Do you have a bad boss?

Categories: Career

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Do you have a bad boss?

Let me start off by saying that I don’t. My bosses (more than one job = more than one boss) are pretty great, and I feel very lucky because, about a decade ago, I had one that wasn’t.

That water has long gone under the bridge, but still I wish I had noticed the problem earlier — or, at least, felt confident enough to question what I was experiencing. Bad bosses aren’t as glaringly obvious as Bill Lumburgh from Office Space (”Aahh, now, are you going to go ahead and have those TPS reports for us this afternoon?”). It can take years to recover professionally, not to mention emotionally; bad bosses can really do a whack job on your self esteem.

If you’re wondering if you have a bad boss — or if you want to measure just how good your boss is — put your red stapler somewhere safe and then ask yourself:

1.) Would she be willing to do what she just asked me to do? A good boss knows how to delegate; a bad boss will order you to do things that he wouldn’t — or couldn’t — do himself.

2.) Who gets the credit? A good boss will give credit where credit is due — good or bad. A bad boss will take credit for your good work — and possibly leave you holding the bag when he messes up.

3.) Is he even in today? A good boss may be away from his desk, but you know where to find him (or, at least, when he’ll be back). A bad boss will often go missing during critical times — again, leaving you holding the bag.

4.) Whoops. Now what? My good bosses have been generous with praise and constructive about criticism, making me more that willing to own up to my mistakes and to offer up my best ideas for the good of the company. A bad boss will offer excuses for her errors, try to cover up her mistakes — or try to blame you for them.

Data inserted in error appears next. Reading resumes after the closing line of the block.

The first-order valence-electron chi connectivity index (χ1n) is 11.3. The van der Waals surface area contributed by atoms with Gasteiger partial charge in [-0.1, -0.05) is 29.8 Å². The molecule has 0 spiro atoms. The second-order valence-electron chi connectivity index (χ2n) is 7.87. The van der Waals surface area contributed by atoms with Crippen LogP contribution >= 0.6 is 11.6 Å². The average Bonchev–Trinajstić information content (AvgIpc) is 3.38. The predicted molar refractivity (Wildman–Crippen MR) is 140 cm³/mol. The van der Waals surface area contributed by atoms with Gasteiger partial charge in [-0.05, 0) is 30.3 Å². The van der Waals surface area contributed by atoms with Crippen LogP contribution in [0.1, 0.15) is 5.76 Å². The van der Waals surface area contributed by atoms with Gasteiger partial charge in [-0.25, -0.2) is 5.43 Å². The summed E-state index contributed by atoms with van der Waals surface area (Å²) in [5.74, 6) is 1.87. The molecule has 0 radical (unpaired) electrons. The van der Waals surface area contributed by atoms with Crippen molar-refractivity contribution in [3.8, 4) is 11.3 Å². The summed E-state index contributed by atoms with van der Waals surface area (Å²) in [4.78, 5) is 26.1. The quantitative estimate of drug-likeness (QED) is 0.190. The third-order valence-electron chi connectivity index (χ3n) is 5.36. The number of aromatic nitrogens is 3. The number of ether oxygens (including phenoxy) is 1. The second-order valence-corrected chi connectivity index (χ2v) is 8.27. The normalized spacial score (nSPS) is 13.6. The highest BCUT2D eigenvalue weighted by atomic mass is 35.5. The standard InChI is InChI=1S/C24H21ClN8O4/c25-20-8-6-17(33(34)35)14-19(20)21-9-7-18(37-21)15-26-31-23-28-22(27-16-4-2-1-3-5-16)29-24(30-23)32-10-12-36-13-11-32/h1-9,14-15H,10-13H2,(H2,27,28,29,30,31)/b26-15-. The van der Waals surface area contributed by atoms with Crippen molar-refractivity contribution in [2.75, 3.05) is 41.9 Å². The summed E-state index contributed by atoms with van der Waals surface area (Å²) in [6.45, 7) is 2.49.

5.) Does she want me to move up, or move on? A good boss will give you opportunities to learn and grow on the job, to gain new strengths, and to work on your weaknesses. A bad boss will set limits so constricting that your best bet for a promotion may be with another company. Case in point: If you used to do X, then are told to stop doing X, and then are criticized for not doing X, your boss? Is not a good one.

Have you had to deal with a bad boss in your past?



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One comment so far...

  • Oh, boy. Did I ever. He met all five criteria, and I could probably add items 6-10 too.

    1. Beneath him to do most tasks.
    2. Took all of the credit, even if he had nothing to do with; also dished all of the blame, even if YOU had nothing to do with it.
    3. Good question…when I wanted to know where he was, he was gone. When I really didn’t want to know where he was (like drunk at a “gentleman’s establishment”, he’d scream at me over the Nextel. Preferably when I was in a meeting.)
    4. I got blamed for a sheetmetal job going over. I didn’t estimate it, I didn’t run it…so why was I to blame again?
    5. Told me I was too stupid to run work. Interestingly enough, the jobs that I did run (my immediate supervisor saw through that and gave me smaller jobs to handle) had a 25% profit margin on them which is great for the industry.
    6. Actually told me that I wasn’t going to get a raise because he had to give the money to my coworker, who had a wife who didn’t work and a child at home. Um…okay, what does his family situation have to do with my performance?
    7. See number 3 - this was not an unusual occurance, either.
    8. Asking questions during the interview that are not legal (i.e. “when are you planning on having kids?” “are you married?”, etc.). Should have been my first sign.
    9. Brought his mistress to the office, thus making things a seriously awkward situation for ALL employees (this was a small office - less than 15 people) because suddenly we all knew about his trysts should his wife inquire. I felt he was asking us to be a part of his deceit in doing so.
    10. My paycheck bounced. Nuff said?

    CV  |  February 26th, 2009 at 9:40 am